Almost 10 months after the Ministry of Tourism, Arts and Culture cut the sod for the establishment of a smock factory at Gushiegu in the Northern Region, part of the proposed site for the factory has been turned into a football park, while the rest is overgrown with weeds.
Some children were playing on the land with goalposts erected at both ends when the Daily Graphic visited the site on July 10, 2018.
A herd of goats were also seen feeding on the green vegetation.
The site, which was cleared for the sod-cutting ceremony in September last year, is yet to have a brick laid, although it was scheduled to be completed by the end of this year.
The factory is to serve districts and communities in the Eastern corridor, including Karaga, Yendi, Bimbilla, Cheriponi, Saboba and Zabzugu.
Among other objectives, there will be large-scale production of smock at the factory for export.
An estimated 300,000 people are expected to benefit from direct and indirect jobs at the factory.
The initiative forms part of the government’s One-district, One-factory programme and is expected to be replicated in the Western corridor of the region.
When completed, it will have facilities, including an arts and culture theatre, a banking hall, a bulk breaking pavilion, a game centre, a meeting room, souvenir shops, a pool bar, offices, a museum/reading room, weaving areas and a hotel.
At the sod-cutting ceremony on September 27, last year, the Deputy Minister of Tourism, Arts and Culture, Dr Ziblim Issah, had said smock weavers all across the Eastern corridor were going to congregate at Gushiegu and the community would become the centre of excellence in smock weaving.
Dr Ziblim, who is the Member of Parliament for Gushiegu, said the Northern Region was noted for its cotton production and so the factory would help in the value chain of processing cotton into yarns by women to be woven and sewn by men.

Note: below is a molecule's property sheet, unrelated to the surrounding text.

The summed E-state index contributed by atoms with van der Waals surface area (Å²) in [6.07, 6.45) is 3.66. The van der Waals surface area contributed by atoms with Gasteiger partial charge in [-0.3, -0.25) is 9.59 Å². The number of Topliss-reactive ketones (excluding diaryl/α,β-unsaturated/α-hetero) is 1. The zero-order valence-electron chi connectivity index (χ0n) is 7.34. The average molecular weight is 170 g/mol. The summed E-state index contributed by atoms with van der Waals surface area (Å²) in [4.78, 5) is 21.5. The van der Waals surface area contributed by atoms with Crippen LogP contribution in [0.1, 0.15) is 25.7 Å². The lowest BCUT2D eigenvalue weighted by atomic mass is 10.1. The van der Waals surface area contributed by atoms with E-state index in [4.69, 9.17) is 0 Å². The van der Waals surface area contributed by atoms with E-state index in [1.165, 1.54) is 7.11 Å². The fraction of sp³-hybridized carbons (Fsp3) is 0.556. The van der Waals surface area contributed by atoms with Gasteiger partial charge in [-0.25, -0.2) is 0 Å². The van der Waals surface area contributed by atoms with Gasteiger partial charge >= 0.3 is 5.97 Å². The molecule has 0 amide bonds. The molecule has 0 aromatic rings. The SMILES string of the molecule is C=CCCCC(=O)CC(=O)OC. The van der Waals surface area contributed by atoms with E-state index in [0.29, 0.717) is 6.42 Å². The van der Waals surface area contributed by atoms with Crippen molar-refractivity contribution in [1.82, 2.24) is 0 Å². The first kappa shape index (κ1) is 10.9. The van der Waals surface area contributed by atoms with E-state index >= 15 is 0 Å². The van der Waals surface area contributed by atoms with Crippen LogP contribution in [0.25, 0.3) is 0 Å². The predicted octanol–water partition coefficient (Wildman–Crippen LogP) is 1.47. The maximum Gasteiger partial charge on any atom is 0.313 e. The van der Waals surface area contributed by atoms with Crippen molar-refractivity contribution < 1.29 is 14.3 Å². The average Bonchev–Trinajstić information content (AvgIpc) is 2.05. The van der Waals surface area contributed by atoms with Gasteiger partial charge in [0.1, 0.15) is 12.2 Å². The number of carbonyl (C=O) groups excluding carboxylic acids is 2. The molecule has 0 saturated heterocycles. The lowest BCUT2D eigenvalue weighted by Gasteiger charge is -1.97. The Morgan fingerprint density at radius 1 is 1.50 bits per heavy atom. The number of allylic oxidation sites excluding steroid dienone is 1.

When contacted, the Municipal Chief Executive (MCE) for Gushiegu, Mr Issah Musah, said the project was currently under procurement and would proceed by the end of August.
He stated that the assembly had, in the early part of July, received the architectural design of the centre from the Architectural Engineering Services Limited, which had been tasked to design it.
Mr Issah acknowledged the fact that the sod-cutting had been done in haste before the architectural design was done.
“It is not a ghost project; it will come to fruition. A lot of young women and the youth will get employment. It is a very big project from which the constituents will benefit. Some of the old folks will also be working there to earn income for their families.
“We have been receiving enquiries about the project. It is a project that will come on. They should wait; we want to do value for money and not something in a haste. We want everything to follow due process,” he said.